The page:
by Aaron Erickson
LINQ is a functional language within C#. However, with C#, you are only touching the tip of the iceberg with LINQ and functional programming. Leverage the power of F# to really superpower how LINQ can work for you.
by Chris Johnson
Have you ever wondered if their was an easier way to maintain your documentation? Would you like to be able to generate custom documentation at the push of a button? DocBook is a great tool for creating and maintaining documentation. DocBook allows you to keep all of your documentation consistent and up to date with ease. DocBook is "a schema (available in several languages including RELAX NG, SGML and XML DTDs, and W3C XML Schema) maintained by the DocBook Technical Committee of OASIS." In this session we will show you how to set up a DocBook project and use it to its full potential for you and your company. We will show you how to use the DocBook build chain to produce custom documents to ship to your clients and use the same files to build different documents for your developers.
by Chris Sutton
This talk assumes you know the basics of the ASP.NET MVC framework.
Since ASP.NET MVC gets rid of Viewstate and the postback model, most existing server controls aren't very useful for MVC related development. The ASP.Net MVC team has built in a whole set of helper methods to accelerate building your views, but there is more that can be done to make ui design more effective in the ASP.NET MVC framework.
Most of the techniques used in this talk with YUI and jQuery could be used in Webforms development with a little modification.
by Chris Williams
This session will cover what XNA is (and isn't) along with what's needed to develop with both XNA 2.0 and the 3.0 beta. We will also cover key differences between the two versions along with the features and limitations of each. Target platforms of Windows, XBOX 360 and Zune will be discussed. We'll go through some demos and take a look at some code, identifying key aspects of the XNA Framework and game development.
by Corey Miller
In this session I'll build an application from scratch to finish, skipping through the basics and jumping into advanced techniques to get the most out of Silverlight 2. I'll build an interactive image viewer and slideshow presenter in VS2008 that will cover advanced techniques that range from custom controls using the parts model to local storage for personalization.
by D'Arcy Lussier
We've all heard of Biz Talk, but not many of us truly understand what Biz Talk is and how it fits into a larger solution. In this session we'll take a tour of the features of Biz Talk and give attendees a good starting point to learn more about the product and how it might play into their solution plans.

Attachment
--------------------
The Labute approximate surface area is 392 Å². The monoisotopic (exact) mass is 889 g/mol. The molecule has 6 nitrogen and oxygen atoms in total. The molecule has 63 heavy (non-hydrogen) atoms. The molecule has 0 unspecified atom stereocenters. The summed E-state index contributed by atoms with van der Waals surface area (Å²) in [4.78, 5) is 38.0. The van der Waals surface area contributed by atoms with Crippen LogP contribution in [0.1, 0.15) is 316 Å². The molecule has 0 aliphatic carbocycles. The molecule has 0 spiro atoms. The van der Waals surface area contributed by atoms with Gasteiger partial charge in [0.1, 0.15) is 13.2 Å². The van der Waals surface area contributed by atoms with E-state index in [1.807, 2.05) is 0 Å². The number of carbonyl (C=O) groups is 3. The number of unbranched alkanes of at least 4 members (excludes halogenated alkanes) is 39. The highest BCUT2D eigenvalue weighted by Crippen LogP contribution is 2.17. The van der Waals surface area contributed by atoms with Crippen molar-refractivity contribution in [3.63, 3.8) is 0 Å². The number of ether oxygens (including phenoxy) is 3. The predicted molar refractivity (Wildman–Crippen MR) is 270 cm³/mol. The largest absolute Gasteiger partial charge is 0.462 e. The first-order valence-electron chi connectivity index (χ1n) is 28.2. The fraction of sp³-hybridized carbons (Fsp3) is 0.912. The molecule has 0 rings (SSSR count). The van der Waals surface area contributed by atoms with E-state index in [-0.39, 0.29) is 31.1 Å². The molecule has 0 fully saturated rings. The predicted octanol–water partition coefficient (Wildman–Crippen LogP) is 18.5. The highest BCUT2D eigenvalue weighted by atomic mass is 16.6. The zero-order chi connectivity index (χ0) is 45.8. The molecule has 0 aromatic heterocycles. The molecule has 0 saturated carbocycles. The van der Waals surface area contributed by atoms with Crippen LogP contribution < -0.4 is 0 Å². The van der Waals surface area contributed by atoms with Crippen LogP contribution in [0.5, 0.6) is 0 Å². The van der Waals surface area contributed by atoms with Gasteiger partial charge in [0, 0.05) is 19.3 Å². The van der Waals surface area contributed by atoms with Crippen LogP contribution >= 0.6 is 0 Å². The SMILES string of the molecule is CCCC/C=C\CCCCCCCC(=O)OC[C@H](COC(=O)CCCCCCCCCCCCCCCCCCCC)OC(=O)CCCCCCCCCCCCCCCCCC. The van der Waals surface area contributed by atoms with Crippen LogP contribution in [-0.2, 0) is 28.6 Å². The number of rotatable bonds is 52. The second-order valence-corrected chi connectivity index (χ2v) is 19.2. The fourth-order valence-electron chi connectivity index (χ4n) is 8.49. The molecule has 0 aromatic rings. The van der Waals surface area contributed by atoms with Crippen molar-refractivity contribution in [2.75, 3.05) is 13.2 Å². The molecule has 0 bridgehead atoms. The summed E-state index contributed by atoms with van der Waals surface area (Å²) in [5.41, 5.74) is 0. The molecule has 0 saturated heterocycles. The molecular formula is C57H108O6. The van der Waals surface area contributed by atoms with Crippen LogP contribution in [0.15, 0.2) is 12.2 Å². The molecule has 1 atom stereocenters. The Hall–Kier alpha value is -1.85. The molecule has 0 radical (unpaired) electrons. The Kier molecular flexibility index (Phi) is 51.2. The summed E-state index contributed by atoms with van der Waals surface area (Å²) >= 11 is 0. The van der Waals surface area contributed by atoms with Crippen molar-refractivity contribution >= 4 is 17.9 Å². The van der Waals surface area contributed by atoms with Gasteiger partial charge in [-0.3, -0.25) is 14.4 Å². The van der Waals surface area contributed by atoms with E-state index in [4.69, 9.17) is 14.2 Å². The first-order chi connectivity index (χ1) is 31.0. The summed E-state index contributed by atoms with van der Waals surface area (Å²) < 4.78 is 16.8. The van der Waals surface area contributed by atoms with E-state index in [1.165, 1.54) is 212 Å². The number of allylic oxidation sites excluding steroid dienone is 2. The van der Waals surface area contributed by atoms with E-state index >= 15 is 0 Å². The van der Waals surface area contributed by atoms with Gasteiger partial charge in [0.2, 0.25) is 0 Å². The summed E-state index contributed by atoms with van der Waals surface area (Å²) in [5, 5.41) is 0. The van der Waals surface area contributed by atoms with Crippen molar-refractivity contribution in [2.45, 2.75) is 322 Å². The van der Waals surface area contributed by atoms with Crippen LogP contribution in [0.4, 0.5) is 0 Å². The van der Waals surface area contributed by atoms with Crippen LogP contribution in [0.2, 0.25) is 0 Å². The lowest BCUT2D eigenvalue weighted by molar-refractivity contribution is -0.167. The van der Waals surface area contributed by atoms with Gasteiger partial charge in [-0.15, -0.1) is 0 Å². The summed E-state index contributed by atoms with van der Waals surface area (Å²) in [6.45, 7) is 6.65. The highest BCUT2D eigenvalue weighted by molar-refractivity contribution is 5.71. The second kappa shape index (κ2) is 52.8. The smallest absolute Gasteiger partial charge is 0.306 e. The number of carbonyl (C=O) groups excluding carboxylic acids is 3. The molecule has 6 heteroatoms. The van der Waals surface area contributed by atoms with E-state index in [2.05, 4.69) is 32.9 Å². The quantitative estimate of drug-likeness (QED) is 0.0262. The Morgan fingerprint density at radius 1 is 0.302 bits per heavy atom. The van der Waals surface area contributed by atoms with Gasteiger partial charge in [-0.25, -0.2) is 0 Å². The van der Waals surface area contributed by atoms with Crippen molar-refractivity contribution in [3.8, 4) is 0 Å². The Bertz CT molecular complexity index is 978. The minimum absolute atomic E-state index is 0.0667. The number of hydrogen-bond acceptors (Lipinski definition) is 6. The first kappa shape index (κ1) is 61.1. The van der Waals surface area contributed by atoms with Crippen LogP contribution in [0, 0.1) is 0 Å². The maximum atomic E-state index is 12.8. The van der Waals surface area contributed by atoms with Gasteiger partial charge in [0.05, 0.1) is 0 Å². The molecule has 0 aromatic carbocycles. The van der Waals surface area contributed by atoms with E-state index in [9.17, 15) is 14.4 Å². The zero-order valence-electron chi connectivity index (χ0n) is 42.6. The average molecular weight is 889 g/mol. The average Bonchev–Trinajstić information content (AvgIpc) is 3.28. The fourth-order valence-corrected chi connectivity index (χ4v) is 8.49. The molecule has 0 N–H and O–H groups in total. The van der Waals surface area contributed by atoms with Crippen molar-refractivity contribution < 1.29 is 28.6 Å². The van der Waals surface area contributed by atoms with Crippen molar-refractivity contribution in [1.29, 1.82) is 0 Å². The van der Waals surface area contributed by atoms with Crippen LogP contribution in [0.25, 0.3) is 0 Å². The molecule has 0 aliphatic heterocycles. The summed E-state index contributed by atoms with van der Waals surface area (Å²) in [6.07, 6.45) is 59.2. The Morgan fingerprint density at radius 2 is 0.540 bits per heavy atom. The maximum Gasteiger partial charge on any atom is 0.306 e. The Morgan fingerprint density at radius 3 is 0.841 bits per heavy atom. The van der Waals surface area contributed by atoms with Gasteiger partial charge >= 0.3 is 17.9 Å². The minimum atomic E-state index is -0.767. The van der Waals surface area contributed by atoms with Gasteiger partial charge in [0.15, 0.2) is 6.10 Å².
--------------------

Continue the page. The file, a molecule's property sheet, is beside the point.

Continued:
by David Baldauff
Need help understanding Analysis Services and would like to get a quick introduction and basic understanding of what Analysis Services is? This presentation is going to go through Analysis Services in very simple terms so that first and foremost, everyone comes away with a good understanding of what it is, what Analysis Services does, and what you as the developer can do with it. If you have been frustrated with attempting to understand the basics of Analysis Services, then this presentation is for you!
We will cover the following basic components of analysis services and what each of them do: star schemas, dimensions, facts, measure groups, calculated measures, aggregations, and more. We will also cover what the basic processing mechanisms involved are for processing dimensions and measure groups. We will build a simple cube and browse the cube, so you can see the how and the why. You will come away from this presentation with a solid understanding of what Analysis Services is, when you might want to use it, and how to manage it.
by David Pinch
This presentation will compare three operating systems built around a managed (.NET) kernel: Microsoft Singularity, SharpOS, and Cosmos. Singularity is an effort from the Microsoft Research Group; Cosmos and SharpOS are open source kernels. All three kernels are under development but already provide an insight into the future of computer systems and design. This presentation will discuss the approaches behind each kernel and then demonstrate how to compile and create applications for each.